IH-345 in Dallas looks like a perfect candidate for a highway teardown. The 39-year-old, 1.4-mile elevated highway is nearing the end of its useful life, and it’s taking up valuable real estate just outside downtown.
Patrick Kennedy at Network blog Walkable Dallas Fort Worth estimates the teardown would cost as little as $60 million, while leading to $4 billion in new investment and a surge in property tax revenue.
So why isn’t the Texas Department of Transportation investigating this alternative? Kennedy posed the question in a recent article for D Magazine. He certainly makes a good case. Here’s an excerpt he reprinted on his blog:
Just as the system of freeways has shifted population outward, removing IH-345 from downtown would draw people into the city. It would reposition 245 acres so that it could be developed into walkable neighborhoods that could be home to 20,000 new downtown residents. Right now there is only $19 million in improvements on those 245 acres, and the city collects a mere $3 million per year in property tax revenue.
By removing the highway, restitching the grid, and creating developable blocks, the city would see $4 billion in new investment within 15 years and generate $100 million a year in property tax revenue, based on our economic impact analysis. That’s enough in one year to implement the entire bike plan and build a new modern streetcar line from West End to Lower Greenville. Through land sales, TxDOT can generate some revenue to begin paying down its debt rather than adding to it.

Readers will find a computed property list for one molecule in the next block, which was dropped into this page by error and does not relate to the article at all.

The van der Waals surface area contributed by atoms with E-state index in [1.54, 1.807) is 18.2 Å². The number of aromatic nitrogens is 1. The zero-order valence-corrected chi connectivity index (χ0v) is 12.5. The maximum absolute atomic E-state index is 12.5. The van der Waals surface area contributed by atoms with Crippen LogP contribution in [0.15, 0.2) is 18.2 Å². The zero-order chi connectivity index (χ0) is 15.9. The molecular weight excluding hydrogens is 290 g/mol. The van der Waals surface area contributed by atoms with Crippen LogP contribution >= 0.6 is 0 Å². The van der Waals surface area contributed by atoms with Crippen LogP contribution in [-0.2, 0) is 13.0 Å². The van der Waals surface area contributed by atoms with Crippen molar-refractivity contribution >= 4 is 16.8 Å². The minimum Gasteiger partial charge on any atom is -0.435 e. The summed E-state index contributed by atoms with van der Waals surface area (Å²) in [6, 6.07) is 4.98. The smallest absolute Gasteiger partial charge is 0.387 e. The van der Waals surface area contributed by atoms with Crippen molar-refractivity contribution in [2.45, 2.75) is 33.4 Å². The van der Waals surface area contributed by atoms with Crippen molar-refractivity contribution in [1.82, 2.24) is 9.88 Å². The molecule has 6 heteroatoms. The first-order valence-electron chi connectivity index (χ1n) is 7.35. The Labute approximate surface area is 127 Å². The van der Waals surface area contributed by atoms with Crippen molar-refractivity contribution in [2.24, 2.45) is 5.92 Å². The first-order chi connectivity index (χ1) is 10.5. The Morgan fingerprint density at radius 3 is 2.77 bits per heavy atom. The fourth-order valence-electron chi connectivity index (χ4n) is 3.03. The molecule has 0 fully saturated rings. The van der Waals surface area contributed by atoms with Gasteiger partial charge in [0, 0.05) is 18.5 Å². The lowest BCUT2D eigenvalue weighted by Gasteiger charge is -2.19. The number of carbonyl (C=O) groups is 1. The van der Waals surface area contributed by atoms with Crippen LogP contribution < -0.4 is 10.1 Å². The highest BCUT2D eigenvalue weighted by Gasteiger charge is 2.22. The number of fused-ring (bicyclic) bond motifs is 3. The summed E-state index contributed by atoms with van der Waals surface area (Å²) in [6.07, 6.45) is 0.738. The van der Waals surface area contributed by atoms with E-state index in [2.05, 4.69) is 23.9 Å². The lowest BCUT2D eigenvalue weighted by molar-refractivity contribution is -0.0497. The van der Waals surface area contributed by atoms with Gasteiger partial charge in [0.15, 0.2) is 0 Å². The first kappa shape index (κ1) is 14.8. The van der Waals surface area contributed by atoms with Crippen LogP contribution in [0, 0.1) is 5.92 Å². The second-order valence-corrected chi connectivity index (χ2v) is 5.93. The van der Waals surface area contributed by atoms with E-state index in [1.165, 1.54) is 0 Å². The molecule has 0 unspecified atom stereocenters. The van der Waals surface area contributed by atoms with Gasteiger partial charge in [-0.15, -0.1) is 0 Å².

The road currently carries about 160,000 vehicles daily, but Kennedy makes the interesting point that the Champs-Élysées in Paris carries about three times that much foot traffic daily. Recent highway teardown examples in the U.S. — like the removal of the Embarcadero Freeway in San Francisco — show that gridlock doesn’t materialize because travel patterns shift, while the removal of a massive, blighting elevated road unlocks the value of nearby land.
Let’s see Texas officials give this option the consideration it deserves.
Elsewhere on the Network today: Bike Portland reviews the Ray LaHood era fondly and speculates about who might come next at U.S. DOT. Seattle Bike Blog reports that Copenhagen is aiming for carbon neutrality by 2025, and wonders what it would take for Seattle to achieve the same objective. And the Washington Area Bicyclist Association argues against a proposed mandatory helmet law under consideration in the state of Maryland.